Systematic Reviews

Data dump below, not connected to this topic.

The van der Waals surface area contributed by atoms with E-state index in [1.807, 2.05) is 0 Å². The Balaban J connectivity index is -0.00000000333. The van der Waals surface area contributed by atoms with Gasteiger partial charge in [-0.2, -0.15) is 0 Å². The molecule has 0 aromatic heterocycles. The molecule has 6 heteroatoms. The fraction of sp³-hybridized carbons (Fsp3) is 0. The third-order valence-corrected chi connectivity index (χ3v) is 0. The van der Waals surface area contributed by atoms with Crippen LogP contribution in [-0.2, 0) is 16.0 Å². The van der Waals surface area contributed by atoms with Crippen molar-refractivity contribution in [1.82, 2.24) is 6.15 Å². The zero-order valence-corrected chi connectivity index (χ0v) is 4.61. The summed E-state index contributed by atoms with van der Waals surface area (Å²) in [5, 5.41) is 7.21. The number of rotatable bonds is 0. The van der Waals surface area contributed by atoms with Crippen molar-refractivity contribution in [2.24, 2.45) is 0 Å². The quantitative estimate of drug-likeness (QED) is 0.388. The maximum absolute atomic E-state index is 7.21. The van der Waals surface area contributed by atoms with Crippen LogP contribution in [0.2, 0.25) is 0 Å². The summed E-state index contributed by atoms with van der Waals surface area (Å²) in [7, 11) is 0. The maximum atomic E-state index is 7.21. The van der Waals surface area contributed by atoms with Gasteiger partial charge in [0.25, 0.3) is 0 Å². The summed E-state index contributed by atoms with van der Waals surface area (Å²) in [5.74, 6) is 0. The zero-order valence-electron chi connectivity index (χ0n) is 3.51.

Effective strategies that assist evidence-based decision-making for health care professionals are crucial for ensuring high quality patient care and outcomes. Over the past decade there has been a rapid expansion of available scientific evidence to inform health care interventions with a concomitant endorsement of evidence-based health care by professional governing bodies, health care professional training programs and regional health authorities. Despite these factors, there is a widening gap between research (what we know) and practice (what we do) with the majority of health care professionals not drawing upon the best research evidence to guide clinical practice decisions. Recent studies suggest that 30-40% of patients do not receive care complying with current research evidence and 20-25% of the care provided is not needed or potentially harmful. In response, knowledge (e.g., research) translation strategies have been developed and implemented, yet their impact on health care delivery and patient outcomes has been varied. While previous systematic reviews have explored knowledge translation strategies in relation to various professional groups (i.e., physicians and nurses) and often focusing on one discipline at a time, a systematic review of knowledge translation strategies irrespective of professional group yet specific to the clinical context has not be completed. As effective health care delivery is dependent upon interdisciplinary collaboration, and the science of knowledge translation is well-accepted as being interdisciplinary, a more productive approach would be to systematically review the literature in terms of the unique features of the clinical setting.